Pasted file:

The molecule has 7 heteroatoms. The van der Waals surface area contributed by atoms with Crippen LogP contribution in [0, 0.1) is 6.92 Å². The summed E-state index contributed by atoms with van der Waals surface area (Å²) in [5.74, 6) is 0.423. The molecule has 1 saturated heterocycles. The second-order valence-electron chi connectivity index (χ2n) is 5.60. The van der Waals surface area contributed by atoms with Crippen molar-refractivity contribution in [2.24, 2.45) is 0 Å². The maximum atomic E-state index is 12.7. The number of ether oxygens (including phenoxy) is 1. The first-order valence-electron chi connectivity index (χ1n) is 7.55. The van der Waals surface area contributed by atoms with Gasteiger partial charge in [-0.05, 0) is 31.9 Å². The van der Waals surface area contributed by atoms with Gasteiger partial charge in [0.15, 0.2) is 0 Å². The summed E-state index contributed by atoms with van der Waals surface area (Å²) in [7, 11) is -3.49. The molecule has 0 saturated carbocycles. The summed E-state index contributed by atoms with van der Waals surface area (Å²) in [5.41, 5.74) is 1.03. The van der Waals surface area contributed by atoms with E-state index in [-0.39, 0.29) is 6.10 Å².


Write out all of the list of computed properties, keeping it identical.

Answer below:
The molecule has 7 heteroatoms. The van der Waals surface area contributed by atoms with Crippen LogP contribution in [0, 0.1) is 6.92 Å². The summed E-state index contributed by atoms with van der Waals surface area (Å²) in [5.74, 6) is 0.423. The molecule has 1 saturated heterocycles. The second-order valence-electron chi connectivity index (χ2n) is 5.60. The van der Waals surface area contributed by atoms with Crippen molar-refractivity contribution in [2.24, 2.45) is 0 Å². The maximum atomic E-state index is 12.7. The number of ether oxygens (including phenoxy) is 1. The first-order valence-electron chi connectivity index (χ1n) is 7.55. The van der Waals surface area contributed by atoms with Gasteiger partial charge in [-0.05, 0) is 31.9 Å². The van der Waals surface area contributed by atoms with Gasteiger partial charge in [0.15, 0.2) is 0 Å². The summed E-state index contributed by atoms with van der Waals surface area (Å²) in [7, 11) is -3.49. The molecule has 0 saturated carbocycles. The summed E-state index contributed by atoms with van der Waals surface area (Å²) in [5.41, 5.74) is 1.03. The van der Waals surface area contributed by atoms with E-state index in [-0.39, 0.29) is 6.10 Å².